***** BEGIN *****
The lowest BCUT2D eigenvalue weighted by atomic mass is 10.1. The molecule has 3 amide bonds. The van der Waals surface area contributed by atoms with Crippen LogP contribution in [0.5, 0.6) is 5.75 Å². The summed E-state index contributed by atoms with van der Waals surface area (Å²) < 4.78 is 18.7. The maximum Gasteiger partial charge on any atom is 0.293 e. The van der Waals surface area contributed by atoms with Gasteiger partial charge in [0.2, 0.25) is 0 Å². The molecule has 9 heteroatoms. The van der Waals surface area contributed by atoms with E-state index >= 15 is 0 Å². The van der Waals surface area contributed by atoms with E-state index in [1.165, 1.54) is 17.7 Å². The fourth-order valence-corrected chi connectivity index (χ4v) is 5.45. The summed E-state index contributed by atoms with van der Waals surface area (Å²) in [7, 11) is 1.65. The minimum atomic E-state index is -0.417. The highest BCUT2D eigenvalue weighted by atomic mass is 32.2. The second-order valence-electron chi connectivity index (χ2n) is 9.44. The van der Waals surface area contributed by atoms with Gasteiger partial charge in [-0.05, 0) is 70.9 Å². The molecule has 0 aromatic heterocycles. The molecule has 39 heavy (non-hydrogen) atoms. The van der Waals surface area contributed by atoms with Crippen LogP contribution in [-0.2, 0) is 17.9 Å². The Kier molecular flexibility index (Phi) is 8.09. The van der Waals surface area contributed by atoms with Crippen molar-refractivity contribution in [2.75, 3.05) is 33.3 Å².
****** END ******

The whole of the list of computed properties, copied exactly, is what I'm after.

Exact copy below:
The lowest BCUT2D eigenvalue weighted by atomic mass is 10.1. The molecule has 3 amide bonds. The van der Waals surface area contributed by atoms with Crippen LogP contribution in [0.5, 0.6) is 5.75 Å². The summed E-state index contributed by atoms with van der Waals surface area (Å²) < 4.78 is 18.7. The maximum Gasteiger partial charge on any atom is 0.293 e. The van der Waals surface area contributed by atoms with Gasteiger partial charge in [0.2, 0.25) is 0 Å². The molecule has 9 heteroatoms. The van der Waals surface area contributed by atoms with E-state index >= 15 is 0 Å². The van der Waals surface area contributed by atoms with E-state index in [1.165, 1.54) is 17.7 Å². The fourth-order valence-corrected chi connectivity index (χ4v) is 5.45. The summed E-state index contributed by atoms with van der Waals surface area (Å²) in [7, 11) is 1.65. The minimum atomic E-state index is -0.417. The highest BCUT2D eigenvalue weighted by atomic mass is 32.2. The second-order valence-electron chi connectivity index (χ2n) is 9.44. The van der Waals surface area contributed by atoms with Gasteiger partial charge in [-0.05, 0) is 70.9 Å². The molecule has 0 aromatic heterocycles. The molecule has 39 heavy (non-hydrogen) atoms. The van der Waals surface area contributed by atoms with Crippen LogP contribution in [-0.2, 0) is 17.9 Å². The Kier molecular flexibility index (Phi) is 8.09. The van der Waals surface area contributed by atoms with Crippen molar-refractivity contribution in [2.75, 3.05) is 33.3 Å².